Don’t get lost in a Google desert! Banish your duplicate content.

Of course, you don’t want your site penalized by Google for duplicate content. Here’s how to prevent getting blocked.

 

Lately, I feel like everyone’s talking about duplicate content and the effect it has on SEO — and your website. Don’t know what I mean by duplicate content? It’s pretty simple: Content that’s used on more than one site. Just one word or sentence doesn’t make duplicate content, but a paragraph or two with the same (or even very close to the same) content is considered duplicate.

Google wants you to have unique and relevant content on your website, so of course they don’t want you to copy the text from another site and publish it as your own. For years, we’ve assumed that Google frowns on duplicate content — that they might go as far as punishing your site for it, and even in the best case scenario, they won’t give you credit for the content.

They’ve hinted and talked around this for many years, but this December, Matt Cutts, Google’s head of search spam, created a video to discuss duplicate content, confirming what we thought: Google probably won’t penalize your site, but will cluster your page with other pages using that content and choose to show the page that had it first or is the most relevant.

So Duplicate Content Is Now OK?

A lot of people took a deep breath and saw this as Google saying it was ok to use duplicate content since they “most likely” will not punish your site. But I look at it differently. Staying out of trouble isn’t the only goal here — we also want to rank well for terms and products, and duplicate content prevents us from doing that. So let’s look at the two issues I see most often that result in duplicate content and talk about how to fix them.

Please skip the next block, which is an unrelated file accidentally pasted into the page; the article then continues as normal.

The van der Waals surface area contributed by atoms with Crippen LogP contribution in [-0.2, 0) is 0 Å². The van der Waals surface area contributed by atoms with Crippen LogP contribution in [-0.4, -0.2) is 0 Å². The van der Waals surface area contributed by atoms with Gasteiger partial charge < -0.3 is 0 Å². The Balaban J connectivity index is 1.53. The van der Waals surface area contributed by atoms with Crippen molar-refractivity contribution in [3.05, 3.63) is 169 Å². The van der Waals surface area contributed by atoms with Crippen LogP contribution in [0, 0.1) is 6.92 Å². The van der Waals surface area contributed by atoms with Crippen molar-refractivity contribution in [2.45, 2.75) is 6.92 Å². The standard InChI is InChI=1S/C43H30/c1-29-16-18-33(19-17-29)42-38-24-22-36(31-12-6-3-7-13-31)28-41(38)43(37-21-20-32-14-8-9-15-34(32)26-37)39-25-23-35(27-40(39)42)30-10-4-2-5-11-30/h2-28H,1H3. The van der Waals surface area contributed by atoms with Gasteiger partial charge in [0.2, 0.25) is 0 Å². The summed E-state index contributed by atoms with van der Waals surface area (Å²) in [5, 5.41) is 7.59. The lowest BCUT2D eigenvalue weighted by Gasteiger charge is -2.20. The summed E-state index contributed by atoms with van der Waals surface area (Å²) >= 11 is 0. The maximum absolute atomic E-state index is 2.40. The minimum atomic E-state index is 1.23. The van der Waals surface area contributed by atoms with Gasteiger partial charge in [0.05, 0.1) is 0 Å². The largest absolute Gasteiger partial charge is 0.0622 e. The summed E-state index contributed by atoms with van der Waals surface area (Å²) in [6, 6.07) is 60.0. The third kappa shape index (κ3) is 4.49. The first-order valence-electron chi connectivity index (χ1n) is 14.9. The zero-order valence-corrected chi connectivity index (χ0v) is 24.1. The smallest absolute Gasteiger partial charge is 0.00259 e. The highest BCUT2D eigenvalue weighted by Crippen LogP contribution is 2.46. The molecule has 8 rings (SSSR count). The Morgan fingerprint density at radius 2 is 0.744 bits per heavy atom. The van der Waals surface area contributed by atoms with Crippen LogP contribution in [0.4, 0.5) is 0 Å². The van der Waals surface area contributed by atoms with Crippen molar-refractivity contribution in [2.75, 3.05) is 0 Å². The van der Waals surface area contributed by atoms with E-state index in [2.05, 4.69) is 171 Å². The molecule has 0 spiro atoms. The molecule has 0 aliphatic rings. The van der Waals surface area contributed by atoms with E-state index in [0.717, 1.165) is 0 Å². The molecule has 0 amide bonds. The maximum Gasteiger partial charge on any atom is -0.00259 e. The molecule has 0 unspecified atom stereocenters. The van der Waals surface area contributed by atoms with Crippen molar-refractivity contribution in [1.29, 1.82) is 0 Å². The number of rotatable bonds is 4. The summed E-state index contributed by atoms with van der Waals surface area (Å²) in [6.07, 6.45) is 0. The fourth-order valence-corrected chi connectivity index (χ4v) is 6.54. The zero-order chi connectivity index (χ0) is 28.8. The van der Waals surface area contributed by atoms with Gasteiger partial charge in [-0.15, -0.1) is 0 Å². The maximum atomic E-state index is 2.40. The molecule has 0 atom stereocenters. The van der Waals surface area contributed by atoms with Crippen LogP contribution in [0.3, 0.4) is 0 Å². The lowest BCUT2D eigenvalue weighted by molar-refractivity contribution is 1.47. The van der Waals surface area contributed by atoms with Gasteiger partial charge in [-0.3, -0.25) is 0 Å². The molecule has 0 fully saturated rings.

Issue #1. Duplicate content on a catalog site

This is super common because there are lots of sites that sell products they don’t produce or manufacture. Say you’re a site owner and you have hundreds, or even thousands, of products on your site. The product manufacturers have provided you with a database of descriptions that include the size, product number and a beautifully written description for each product. Why wouldn’t you use it? The easiest thing is to add that information directly to your site.

So what’s the problem with this?

Unfortunately, using this text means you’re up against a lot of competition: You’re competing with the manufacturer of the product who probably has that wording on their site — good luck competing with them, since they most likely had it first. Also, you’re lumped in with every other website carrying this brand, and that could mean Amazon, Walmart, Target, etc. Let’s face it, your domain probably doesn’t have as much authority and trust as theirs, and that means they’ll get the traffic.

What’s the solution?

Step 1: Consider using a longtail keyword strategy by researching the keywords people are searching for to find your product or service and then selectively using words that may have less search volume but give you a greater chance to compete. For example, a car dealer in Birmingham, Alabama, may want to be on the first page for the term “cars,” but that means they’ll be competing, not only with every other car manufacturer and powerhouses like Cars.com, but also with the 80’s band The Cars and the Disney Pixar movie Cars — and that’s too much competition. But if they optimized for “car dealership birmingham” instead of just “cars,” they’re competing in a game they can win (and these searchers are probably buyers).